——have 50 horsepower or less and are not owned by the insured, or
——have more than 50 horsepower and are not owned by or rented to an insured
■Watercraft that are not sailing vessels and are powered by one or more outboard engines or motors with
——25 total horsepower or less,
——more than 25 total horsepower if the engines or motors are not owned by the insured, or
——more than 25 total horsepower and owned by the insured if the insured acquired the engines or motors during the policy period or
owned the engines or motors prior to the policy period and either listed them on the declarations or asked the insurer to provide insurance on them within 45 days of their acquisition
■Sailing vessels that are
——less than 26 feet long, or
——more than 26 feet long but not owned by or rented to an insured
■Watercraft that are in storage
Additional exclusions that apply only to Coverage E include exclusion of liability:
■for any loss assessment charged against the insured as a member of an association, corporation, or community of property owners;
■assumed under a contract or agreement, except contracts that relate directly to the insured location or contracts where the liability of others is assumed prior to an occurrence;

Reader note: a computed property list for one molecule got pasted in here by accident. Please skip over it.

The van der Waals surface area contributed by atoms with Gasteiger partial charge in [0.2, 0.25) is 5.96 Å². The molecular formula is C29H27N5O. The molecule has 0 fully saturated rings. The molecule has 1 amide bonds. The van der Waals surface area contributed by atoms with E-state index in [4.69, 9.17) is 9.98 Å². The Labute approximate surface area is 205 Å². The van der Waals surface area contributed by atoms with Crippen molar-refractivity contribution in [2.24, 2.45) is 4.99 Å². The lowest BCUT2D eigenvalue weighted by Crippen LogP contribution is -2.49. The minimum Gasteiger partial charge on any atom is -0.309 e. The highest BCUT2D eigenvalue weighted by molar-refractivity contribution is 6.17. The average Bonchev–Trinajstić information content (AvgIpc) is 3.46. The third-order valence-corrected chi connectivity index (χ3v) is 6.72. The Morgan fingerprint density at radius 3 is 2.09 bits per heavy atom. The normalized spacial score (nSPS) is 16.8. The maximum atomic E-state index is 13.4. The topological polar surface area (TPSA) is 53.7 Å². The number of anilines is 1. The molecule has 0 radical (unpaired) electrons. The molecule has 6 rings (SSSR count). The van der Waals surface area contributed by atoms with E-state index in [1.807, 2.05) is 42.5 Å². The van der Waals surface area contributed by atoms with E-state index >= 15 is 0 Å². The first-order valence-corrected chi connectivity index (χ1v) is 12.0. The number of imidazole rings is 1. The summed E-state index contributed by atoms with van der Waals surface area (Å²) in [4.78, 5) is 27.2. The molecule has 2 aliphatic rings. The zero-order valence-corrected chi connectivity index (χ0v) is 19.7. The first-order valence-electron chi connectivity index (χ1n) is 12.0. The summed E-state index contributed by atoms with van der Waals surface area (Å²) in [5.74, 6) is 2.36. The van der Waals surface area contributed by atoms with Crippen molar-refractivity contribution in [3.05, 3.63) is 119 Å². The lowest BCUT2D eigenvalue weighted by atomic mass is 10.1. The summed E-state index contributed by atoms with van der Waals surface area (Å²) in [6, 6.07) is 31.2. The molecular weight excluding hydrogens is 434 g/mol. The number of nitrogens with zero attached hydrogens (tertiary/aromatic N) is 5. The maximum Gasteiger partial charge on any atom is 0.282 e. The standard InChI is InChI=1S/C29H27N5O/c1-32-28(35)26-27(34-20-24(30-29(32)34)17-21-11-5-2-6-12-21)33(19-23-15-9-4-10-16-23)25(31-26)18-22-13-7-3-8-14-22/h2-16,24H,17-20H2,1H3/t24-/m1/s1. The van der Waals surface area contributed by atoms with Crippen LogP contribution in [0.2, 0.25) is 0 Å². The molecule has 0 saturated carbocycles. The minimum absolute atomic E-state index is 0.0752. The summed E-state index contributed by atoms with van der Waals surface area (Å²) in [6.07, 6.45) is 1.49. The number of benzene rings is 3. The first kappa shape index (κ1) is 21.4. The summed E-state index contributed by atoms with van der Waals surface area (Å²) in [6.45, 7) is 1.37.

■for property damage to property owned by, used by, or in the care of the insured; and
■for BI or PD for which the insured is covered under a nuclear energy liability policy.
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These exclusions apply only to Coverage F:
■BI to a residence employee that occurs off the insured location and does not arise out of or in the course of work the employee performs for the insured
■BI due to nuclear reaction, radiation, or radioactive contamination, including any consequential injuries
4. Additional Coverages
Section II of the homeowners policy also provides the following additional coverages:
■Claim Expenses: Reimburses the insured for:
——premiums for bonds required in a suit the insurer defends,
——postjudgment interest, and
——reasonable expenses incurred by the insured at the company’s request, including loss of earnings of up to $250 per day
These expenses are paid in addition to the limit of liability. So if an insured had a $100,000 liability limit and a $100,000 judgment against him, the insurance company would pay the judgment plus claim expenses.
■First Aid Expenses: Reimburses the insured for expenses the insured incurs for first aid to others at the time of an accident. These expenses are included in the policy limit.